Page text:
On the other hand, I have seen white guys wearing trucker's caps eating sushi with a fork. Hilarious.


Like this comment
Posted by MSG?
a resident of Downtown North
on Sep 7, 2018 at 7:31 pm

Do they use MSG?


2 people like this
Posted by Lee Bernstein
a resident of College Terrace
on Sep 7, 2018 at 7:59 pm

[Post removed.]


2 people like this
Posted by Chinese
a resident of Palo Alto High School
on Sep 7, 2018 at 11:05 pm

[Post removed.]


15 people like this
Posted by Hicks Eating Sushi
a resident of Menlo Park
on Sep 8, 2018 at 2:25 pm

>>>On the other hand, I have seen white guys wearing trucker's caps eating sushi with a fork. Hilarious.

Though he wasn't wearing a trucker's cap, I once overheard a guy asking for ketchup.
And then...when he overdid it on the wasabi, his head nearly flew off.


Like this comment
Posted by Musabi Man
a resident of another community
on Sep 9, 2018 at 3:52 pm

I prefer SPAM sushi (musabi). The meat is already fully cooked and the pieces are bigger.

Very popular in Hawaii where SPAM is considered the state meat.




2 people like this
Posted by Aloha Baby
a resident of another community
on Sep 9, 2018 at 6:56 pm

Nothing like a big plate of Hawaiian belly food...loco moco (a hamburger served over a mound of steamed white rice with a couple of fried eggs and brown gravy on top) + another heaping helping of steamed white rice and macaroni salad on the side. Carbohydrate heaven.

The spam musabi is a good appetizer for getting the ball rolling.

For tropical shirt fashionistas, this is why many locals wear the 'island cut'...a fuller-dimensioned Hawaiian shirt that allows the belly some additional latitude to spread out in all its glory.

Jenny Craig has no followers out here.





Like this comment
Posted by Trademark Names
a resident of Barron Park
on Sep 10, 2018 at 2:30 pm

^^^^ Is Jenny Craig a real person or just an advertising creation like Aunt Jimima, Betty Crocker and Uncle Ben?

I think Mrs. Fields is a real person as was Paul Newman.


Like this comment
Posted by Trademark Names
a resident of Barron Park
on Sep 10, 2018 at 2:35 pm

And speaking of Chinese food...what about Mr. Chau?

He always seemed to have a way of cutting corners on his menu offerings.

And I never saw any Chinese people eting there. Just white people.


3 people like this
Posted by Historian
a resident of Palo Alto High School
on Sep 12, 2018 at 12:42 am

@Trademark names: Indeed, Jenny Craig is a real person, although age 86 now. Interesting to note, she got lockjaw in her old age and had surgery to fix it: Web Link).

Mrs. Fields is Debbi Fields (age 61), former batboy for the Oakland A's in her youth. "Fields" was the surname of her first husband who funded her adventure: Web Link Her first store was in Liddicoat's (food court) in downtown Palo Alto on University Avenue.


22 people like this
Posted by Real Names Inc.
a resident of another community
on Sep 12, 2018 at 9:51 am

@Trademark Names

Mr. Chau is also a real person. Following the poor reviews and countless closures of his 'Chinese fast-food' outlets, I believe he went on to open Panda Express.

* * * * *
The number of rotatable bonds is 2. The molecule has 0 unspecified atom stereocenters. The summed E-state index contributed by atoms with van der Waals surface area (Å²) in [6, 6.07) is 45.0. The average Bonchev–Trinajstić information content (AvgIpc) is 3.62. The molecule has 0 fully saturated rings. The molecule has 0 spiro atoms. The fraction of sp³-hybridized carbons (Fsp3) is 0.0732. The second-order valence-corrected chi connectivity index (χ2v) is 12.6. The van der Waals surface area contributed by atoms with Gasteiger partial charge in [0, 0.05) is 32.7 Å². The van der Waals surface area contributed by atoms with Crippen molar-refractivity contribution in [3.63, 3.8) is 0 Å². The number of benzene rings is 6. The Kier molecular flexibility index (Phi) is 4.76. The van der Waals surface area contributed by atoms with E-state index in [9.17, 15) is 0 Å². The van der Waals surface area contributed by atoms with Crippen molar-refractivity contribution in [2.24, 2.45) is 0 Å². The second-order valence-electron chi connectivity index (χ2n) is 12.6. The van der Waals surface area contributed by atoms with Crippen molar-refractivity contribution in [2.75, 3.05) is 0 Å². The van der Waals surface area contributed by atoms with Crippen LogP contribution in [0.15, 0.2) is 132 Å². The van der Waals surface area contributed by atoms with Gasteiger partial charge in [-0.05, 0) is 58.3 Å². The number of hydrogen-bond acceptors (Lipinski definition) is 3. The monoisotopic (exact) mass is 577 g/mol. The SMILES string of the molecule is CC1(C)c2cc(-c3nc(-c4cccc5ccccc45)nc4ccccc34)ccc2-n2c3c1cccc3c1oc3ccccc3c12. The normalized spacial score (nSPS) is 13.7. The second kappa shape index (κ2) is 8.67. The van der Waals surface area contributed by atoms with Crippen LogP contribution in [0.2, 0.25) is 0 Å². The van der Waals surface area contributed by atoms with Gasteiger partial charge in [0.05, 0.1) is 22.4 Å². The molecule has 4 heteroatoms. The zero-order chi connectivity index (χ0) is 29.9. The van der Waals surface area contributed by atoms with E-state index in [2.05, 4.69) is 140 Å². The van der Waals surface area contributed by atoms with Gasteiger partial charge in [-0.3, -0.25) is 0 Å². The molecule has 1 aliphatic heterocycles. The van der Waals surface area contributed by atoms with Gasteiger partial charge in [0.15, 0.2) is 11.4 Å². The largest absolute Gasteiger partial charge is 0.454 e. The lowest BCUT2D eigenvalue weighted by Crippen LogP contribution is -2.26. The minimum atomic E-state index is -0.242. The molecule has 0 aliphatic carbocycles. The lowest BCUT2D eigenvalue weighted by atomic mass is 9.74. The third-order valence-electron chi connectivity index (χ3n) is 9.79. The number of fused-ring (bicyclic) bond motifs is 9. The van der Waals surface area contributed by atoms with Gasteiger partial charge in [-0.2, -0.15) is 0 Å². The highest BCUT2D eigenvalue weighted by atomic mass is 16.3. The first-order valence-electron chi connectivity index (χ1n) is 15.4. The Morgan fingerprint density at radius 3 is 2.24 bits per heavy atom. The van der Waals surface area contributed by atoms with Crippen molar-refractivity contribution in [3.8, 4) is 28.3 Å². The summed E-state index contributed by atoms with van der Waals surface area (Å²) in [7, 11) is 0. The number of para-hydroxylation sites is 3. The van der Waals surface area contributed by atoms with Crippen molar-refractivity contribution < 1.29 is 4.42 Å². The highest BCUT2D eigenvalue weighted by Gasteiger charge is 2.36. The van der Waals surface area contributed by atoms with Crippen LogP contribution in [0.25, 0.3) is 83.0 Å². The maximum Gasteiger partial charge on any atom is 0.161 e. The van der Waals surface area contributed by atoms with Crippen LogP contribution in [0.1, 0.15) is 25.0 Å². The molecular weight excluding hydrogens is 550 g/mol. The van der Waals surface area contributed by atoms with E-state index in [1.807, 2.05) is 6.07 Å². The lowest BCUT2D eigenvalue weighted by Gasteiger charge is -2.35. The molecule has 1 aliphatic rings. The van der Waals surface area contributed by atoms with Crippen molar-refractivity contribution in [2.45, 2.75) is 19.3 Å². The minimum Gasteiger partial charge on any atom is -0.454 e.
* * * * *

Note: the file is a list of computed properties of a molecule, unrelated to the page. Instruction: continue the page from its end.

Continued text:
24 people like this
Posted by Spiritual Food
a resident of Duveneck/St. Francis
on Sep 12, 2018 at 10:03 am

> Nothing like a big plate of Hawaiian belly food...loco moco (a hamburger served over a mound of steamed white rice with a couple of fried eggs and brown gravy on top) + another heaping helping of steamed white rice and macaroni salad on the side. Carbohydrate heaven.

>> For tropical shirt fashionistas, this is why many locals wear the 'island cut'...a fuller-dimensioned Hawaiian shirt that allows the belly some additional latitude to spread out in all its glory.

OK. One explanation for obesity covered.


Next question...why is the Buddah (in various statues and pictures) always portrayed as a somewhat overweight individual? Wasn't he a wandering beggar with a rice bowl who originally shunned a life of luxury for one of poverty and spirituality?

Just how much rice was he actually eating?


24 people like this
Posted by The Answer Lies Within
a resident of Barron Park
on Sep 12, 2018 at 12:58 pm

>>Just how much rice was he actually eating?

Well...when people are kind enough to offer you a bowl of rice, you cannot let good food go to waste or offend their well-meaning intentions.

Then again, maybe he liked rice.


20 people like this
Posted by OM
a resident of Portola Valley
on Sep 12, 2018 at 6:37 pm

Back around the late 1970s I once saw a member of the Hare Krishna sect eating a Big Mac by the side of a building. No fries or Coke though.


16 people like this
Posted by Don't Get Shanghai'd @ PF Changs
a resident of Embarcadero Oaks/Leland
on Sep 13, 2018 at 2:46 pm

>> I size up a Chinese restaurant by the number of Chinese diners actually having dinner there.

FYI...PF Chang's is opening up one of their famed 'China bistros' in Shanghai later this year. It's probably targeted towards American tourists & business people who happen to be passing through town (and don't know any better) as corporate owner ConAgra is hardly known for its gourmet cuisine.

Kind of like opening up a Pizza Hut in Florence.


14 people like this
Posted by Danville Expatriate
a resident of Old Palo Alto
on Sep 13, 2018 at 5:35 pm

> ...corporate owner ConAgra is hardly known for its gourmet cuisine.

PF Chang's is the most popular Chinese restaurant in the Walnut Creek/Pleasanton area (two convenient locations to serve you).

Danville locals go there for a unique taste of China. Go figure.


2 people like this
Posted by R. Davis
a resident of Crescent Park
on Sep 13, 2018 at 6:56 pm

QUOTE: Back around the late 1970s I once saw a member of the Hare Krishna sect eating a Big Mac by the side of a building.

That would have made a memorable pic...a vegan monk sneaking off to have a hamburger. *L*


Sorry, but further commenting on this topic has been closed.